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Sunday, 15 December, 2002, 11:57 GMT
Venezuela's oil troubles
But the people do have a view - of the twin concrete-and-glass Parque Central skyscrapers towering more than 50 stories high right across the freeway slashing through central Caracas.
The ongoing stand-off between the government of Hugo Chavez and the opposition of businesses, media and much of the middle class has pushed Venezuela's petroleum industry into the international spotlight.
The management of the state-owned company Petroleum of Venezuela (PDVSA) have shut down the company's operations in an attempt to force Chavez to resign or agree to early elections.
The shutdown has halted exports from the world's fifth-largest oil petroleum exporting nation and is progressively drying up supplies at gas stations across the country.
It is Venezuela's petroleum industry which gives it a global importance - it helps power the economies of the US and Europe - and which makes this nation's drama of international concern.
"The rich want everything for themselves, nothing for the poor," says Romelia Mata, who earns about $75 per month cleaning a motorcycle shop.
Ms Mata is more fortunate than many of her San Augustin neighbours, half of whom she estimates are unemployed.
Across Venezuela, the paradox is the same.
Oil provides about 80% of its export earnings, contributes half of the gross domestic product and fuelled a half-century of economic growth during which Venezuela boasted the world's fastest-growing economy.
But still two-thirds of Venezuelans still live in poverty.
It was anger at that injustice which in 1998 swept Mr Chavez and his 'Bolivarian revolution for the poor' into power with almost 60% of the vote.
Since then, however, despite generally high petroleum prices, Venezuela's poverty rates have only risen, and Chavez's popularity has declined.
What went wrong?
Analysts say that in many ways the petroleum industry's great bounty has actually undermined the rest of the economy.
During the 1920s and 1930s, when oil was taking off, millions of Venezuelans abandoned the countryside to work in petroleum and its related industries.
Some found success, but many others did not, and today Venezuela's cities are pocked with poor neighbourhoods like San Augustin and corridors of shacks huddled along the capital's dry riverbeds.
The abandonment of the countryside also decimated the agricultural industry, so that today this large and highly fertile nation imports some 80% of its food.
The petroleum boom also pushed up wages all across Venezuela's economy, making other sectors, such as manufacturing and tourism, uncompetitive.
Tying Venezuela to a single commodity made the nation vulnerable to repeated 'shocks' as petroleum prices leapt or fell, pushing Venezuela's currency up or down.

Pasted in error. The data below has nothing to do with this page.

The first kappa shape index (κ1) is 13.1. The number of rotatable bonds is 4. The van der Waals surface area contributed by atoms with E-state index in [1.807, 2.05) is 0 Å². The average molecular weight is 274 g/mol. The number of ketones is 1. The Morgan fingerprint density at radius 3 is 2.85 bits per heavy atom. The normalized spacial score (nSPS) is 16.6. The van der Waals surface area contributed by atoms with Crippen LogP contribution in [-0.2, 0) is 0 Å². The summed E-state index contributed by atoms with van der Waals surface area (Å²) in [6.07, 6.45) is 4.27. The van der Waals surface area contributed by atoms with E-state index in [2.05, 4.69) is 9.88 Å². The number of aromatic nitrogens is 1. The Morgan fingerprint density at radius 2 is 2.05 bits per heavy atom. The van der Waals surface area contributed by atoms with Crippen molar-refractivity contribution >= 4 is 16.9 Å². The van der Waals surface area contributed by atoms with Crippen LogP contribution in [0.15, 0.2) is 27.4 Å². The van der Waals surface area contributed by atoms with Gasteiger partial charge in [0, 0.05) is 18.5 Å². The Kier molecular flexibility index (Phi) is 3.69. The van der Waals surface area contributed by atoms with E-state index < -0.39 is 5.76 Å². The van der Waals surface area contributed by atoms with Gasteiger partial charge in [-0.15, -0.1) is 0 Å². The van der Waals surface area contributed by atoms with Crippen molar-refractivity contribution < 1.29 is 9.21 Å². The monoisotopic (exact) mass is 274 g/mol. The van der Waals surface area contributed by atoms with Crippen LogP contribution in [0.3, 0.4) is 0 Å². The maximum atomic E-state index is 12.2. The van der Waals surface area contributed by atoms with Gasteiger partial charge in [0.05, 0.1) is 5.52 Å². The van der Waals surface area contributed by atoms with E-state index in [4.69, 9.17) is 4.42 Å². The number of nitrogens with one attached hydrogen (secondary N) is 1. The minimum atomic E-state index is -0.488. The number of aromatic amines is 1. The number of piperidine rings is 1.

"The ones who suffer most are the poor," says Caracas economics professor Francisco Vivancos, "Because they don't have savings in the exterior."
Not until 1999 did Venezuela create a macroeconomic stabilisation fund, but since then millions of its dollars have been misappropriated or embezzled by the elites.
Finally, because much of the nation's petroleum income comes in the form of taxes, it passes through corrupt elements of the government, so a great deal is lost rather than benefiting the poor or nurturing alternative industries.
Mr Vivancos says that in order to diversify its economy Venezuela must slash government and invest in "human capital" by improving education.
"In the end, that's the only way to rescue the population from poverty," he said.
Poverty has not been petroleum's only result.
Along the way, it has also scarred and stained Venezuela's great biodiversity.
Western Venezuela's Lake Maracaibo, whose bottom is perforated by thousands of oil wells, is not only South America's largest lake, it is also considered the continent's most polluted.
Of course, petroleum has also provided Venezuela with many benefits, such as roads, universities and Caracas's mass transit system.
But it has not brought it the sort of balanced and stable economy which sustains long term growth.
Jose Toro Hardy, a member of PDVSA's board directors from 1994 to 1998, says the ease of the oil wealth has sapped Venezuela's initiative.
"The nation has wanted to earn more by working less," he said.
Venezuela still has petroleum reserves estimated to last another 50 years.
But, sooner or later, the petroleum will either run out or the world will switch to a less environmentally-damaging energy source.
Caracas petroleum analyst Alberto Quiros recalls that when Spain conquered Latin America centuries ago it quickly became Europe's richest nation, but never diversified its economy and sank quickly into poverty as soon as the boon ended.
"I hope that doesn't happen to us," Quiros says.
13 Dec 02 | Americas
12 Dec 02 | Americas
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